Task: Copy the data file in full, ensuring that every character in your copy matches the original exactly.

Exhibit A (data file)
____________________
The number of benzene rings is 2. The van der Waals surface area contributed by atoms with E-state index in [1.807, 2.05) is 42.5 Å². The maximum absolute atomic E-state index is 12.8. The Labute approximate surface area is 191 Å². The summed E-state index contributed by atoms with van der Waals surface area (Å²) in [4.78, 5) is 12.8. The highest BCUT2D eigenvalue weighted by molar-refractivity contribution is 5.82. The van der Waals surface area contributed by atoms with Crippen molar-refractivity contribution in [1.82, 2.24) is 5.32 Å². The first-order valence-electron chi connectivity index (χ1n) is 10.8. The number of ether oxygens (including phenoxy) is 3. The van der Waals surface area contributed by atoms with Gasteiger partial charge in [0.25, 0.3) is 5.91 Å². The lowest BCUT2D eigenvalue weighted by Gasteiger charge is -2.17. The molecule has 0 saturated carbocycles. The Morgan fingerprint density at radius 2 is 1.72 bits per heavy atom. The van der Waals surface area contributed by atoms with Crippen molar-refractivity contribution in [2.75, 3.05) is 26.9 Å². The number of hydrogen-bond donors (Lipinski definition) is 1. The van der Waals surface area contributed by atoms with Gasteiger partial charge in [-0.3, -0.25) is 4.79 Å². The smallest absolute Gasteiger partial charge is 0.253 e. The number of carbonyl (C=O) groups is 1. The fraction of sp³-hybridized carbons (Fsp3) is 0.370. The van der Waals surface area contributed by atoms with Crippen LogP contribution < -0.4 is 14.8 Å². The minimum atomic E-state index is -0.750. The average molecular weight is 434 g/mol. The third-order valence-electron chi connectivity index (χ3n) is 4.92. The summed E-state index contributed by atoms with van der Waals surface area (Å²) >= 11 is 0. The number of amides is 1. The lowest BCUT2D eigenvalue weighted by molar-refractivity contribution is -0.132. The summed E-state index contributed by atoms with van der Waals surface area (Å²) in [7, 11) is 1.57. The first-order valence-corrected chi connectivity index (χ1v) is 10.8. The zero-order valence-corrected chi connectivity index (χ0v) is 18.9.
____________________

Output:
The number of benzene rings is 2. The van der Waals surface area contributed by atoms with E-state index in [1.807, 2.05) is 42.5 Å². The maximum absolute atomic E-state index is 12.8. The Labute approximate surface area is 191 Å². The summed E-state index contributed by atoms with van der Waals surface area (Å²) in [4.78, 5) is 12.8. The highest BCUT2D eigenvalue weighted by molar-refractivity contribution is 5.82. The van der Waals surface area contributed by atoms with Crippen molar-refractivity contribution in [1.82, 2.24) is 5.32 Å². The first-order valence-electron chi connectivity index (χ1n) is 10.8. The number of ether oxygens (including phenoxy) is 3. The van der Waals surface area contributed by atoms with Gasteiger partial charge in [0.25, 0.3) is 5.91 Å². The lowest BCUT2D eigenvalue weighted by Gasteiger charge is -2.17. The molecule has 0 saturated carbocycles. The Morgan fingerprint density at radius 2 is 1.72 bits per heavy atom. The van der Waals surface area contributed by atoms with Crippen molar-refractivity contribution in [2.75, 3.05) is 26.9 Å². The number of hydrogen-bond donors (Lipinski definition) is 1. The van der Waals surface area contributed by atoms with Gasteiger partial charge in [-0.3, -0.25) is 4.79 Å². The smallest absolute Gasteiger partial charge is 0.253 e. The number of carbonyl (C=O) groups is 1. The fraction of sp³-hybridized carbons (Fsp3) is 0.370. The van der Waals surface area contributed by atoms with Crippen LogP contribution < -0.4 is 14.8 Å². The minimum atomic E-state index is -0.750. The average molecular weight is 434 g/mol. The third-order valence-electron chi connectivity index (χ3n) is 4.92. The summed E-state index contributed by atoms with van der Waals surface area (Å²) >= 11 is 0. The number of amides is 1. The lowest BCUT2D eigenvalue weighted by molar-refractivity contribution is -0.132. The summed E-state index contributed by atoms with van der Waals surface area (Å²) in [7, 11) is 1.57. The first-order valence-corrected chi connectivity index (χ1v) is 10.8. The zero-order valence-corrected chi connectivity index (χ0v) is 18.9.